Nothing can date your cabinetry more than old pulls and handles and changing out the hardware and putting in new ones can put fresh life into them. The cost will depend on how many you need and what type you buy. Make sure the new holes line up with the old ones already drilled into the cabinets, and never drill new holes. This semi-permanent change will only last as long as you live in the unit because you can take them all with you when you go as long as you reinstall the originals.
4. Bathroom Grout
Grout is one of those household things that needs replaced now and then. Because grout is protective as well as cosmetic, your landlord should be responsible for renewing and repairing the rubber grout that seals any water bearing vessel to the wall. But, what about the dingy concrete grout in between the tiles in the shower or on the floor? Steam and bleaching agents can help, but in some cases you may need to replace it or simply repaint it. Some hardware stores carry paint pens specifically for brightening grout and while the job can be time consuming, the end result is a cleaner, fresher looking bathroom.
5. Electric Fireplace
Space heaters are a nice way to save on your utility bill but you can get the look of a fancy fireplace when you get an electric version. Electric fireplaces can save you money during the cold winter months, and can be installed temporarily. Bring warmth and beauty to your living space with electric fireplaces. From ultra modern to classic stone or wood, the styles and designs of an electric fireplace will change the look of any home from standard to upscale.
6. Add Crown Molding to Bathroom Mirrors
In the rental world, homes are generally outfitted with only builder grade bathroom mirrors. Crown molding around the mirror can add individuality to your bathrooms and give it a more upscale look. If you don’t have the required carpentry skills to do a temporary faux mirror frame, there are many prefabricated kit options that you can easily mount using removable adhesive tabs.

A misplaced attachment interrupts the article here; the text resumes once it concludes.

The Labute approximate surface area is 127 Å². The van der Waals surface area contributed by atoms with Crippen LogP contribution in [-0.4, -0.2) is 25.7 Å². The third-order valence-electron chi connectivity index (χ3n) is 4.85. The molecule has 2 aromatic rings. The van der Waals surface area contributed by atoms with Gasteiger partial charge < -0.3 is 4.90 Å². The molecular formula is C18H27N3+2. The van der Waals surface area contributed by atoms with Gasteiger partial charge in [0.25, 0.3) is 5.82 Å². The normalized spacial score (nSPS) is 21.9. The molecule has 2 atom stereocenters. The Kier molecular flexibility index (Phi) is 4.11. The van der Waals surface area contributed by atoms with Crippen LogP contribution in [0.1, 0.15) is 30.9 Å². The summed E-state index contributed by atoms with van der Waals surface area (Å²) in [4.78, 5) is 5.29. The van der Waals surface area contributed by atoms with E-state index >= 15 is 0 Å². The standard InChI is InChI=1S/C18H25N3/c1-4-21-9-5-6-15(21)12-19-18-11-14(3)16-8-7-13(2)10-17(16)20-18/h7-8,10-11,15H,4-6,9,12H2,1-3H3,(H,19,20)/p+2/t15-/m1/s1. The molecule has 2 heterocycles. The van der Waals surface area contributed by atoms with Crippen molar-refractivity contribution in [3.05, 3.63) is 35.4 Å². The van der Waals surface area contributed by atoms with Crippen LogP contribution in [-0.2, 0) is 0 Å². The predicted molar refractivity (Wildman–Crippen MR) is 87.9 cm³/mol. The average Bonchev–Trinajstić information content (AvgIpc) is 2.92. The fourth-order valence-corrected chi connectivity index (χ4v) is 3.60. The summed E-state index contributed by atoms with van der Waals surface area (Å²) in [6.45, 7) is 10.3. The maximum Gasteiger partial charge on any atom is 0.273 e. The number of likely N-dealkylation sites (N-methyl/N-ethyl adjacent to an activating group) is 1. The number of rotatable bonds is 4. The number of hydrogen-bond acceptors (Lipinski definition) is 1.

7. Light Fixtures and Dimmers/Switch Plates
Light fixtures are another area in rentals where landlords usually stick with the basics, but a unique or beautiful piece can easily change the look of the room. Some light fixtures are easily switched out, but some require a little more electric know how to get them hooked up. If you have no experience in this area, it is best to hire a professional. If you aren’t feeling adventurous enough to completely replace the light fixture, installing a dimmer switch in main rooms can reduce the glare of regular lighting, increase ambiance and even help you save money on your utilities. Just be prepared to change it back when you are getting ready to move.
8. Contact Paper in the Kitchen
New appliances are a significant investment, but there is an easy and inexpensive way to update the look of the the ones that you already have. Stainless steel contact paper can be purchased at most major hardware stores and will help you match or update the look of your kitchen appliances. There’s even faux marble contact paper for the counter tops and faux brick and tile for a back splash. The changes will have a permanent look but will actually be an illusion because contact paper can be easily removed when you leave the rental if your landlord prefers.
9. Removable Wallpaper
If you crave the intricate or bold print that you can only get from wallpaper, permanent installation isn’t your only option. Removable wallpaper has a strong adhesive backing can be cut to measure and will peel off when you leave the rental. Another option is words and images using peel and stick vinyl. From your favorite quotes to silhouettes of birds, trees and more, there are hundreds of ways to dress up walls in a rental property.
Updating the paint in your home is one of the easiest and cheapest ways for personalizing and updating your home. Of course, only do this with landlord permission. If you aren’t up for painting an entire room, you can paint an accent wall in a bold color and still change the look. Keep in mind that darker colors will make a small room look even smaller and that you get what you pay for in terms of paint and supplies. Check with your landlord in case he has a preference on the brand of paint that you use.
An interesting case was decided last week. Without approval, a homeowner built a retaining wall on 6,000 square feet of common area. Because of the rural nature of the development, the trespass went undiscovered for several years.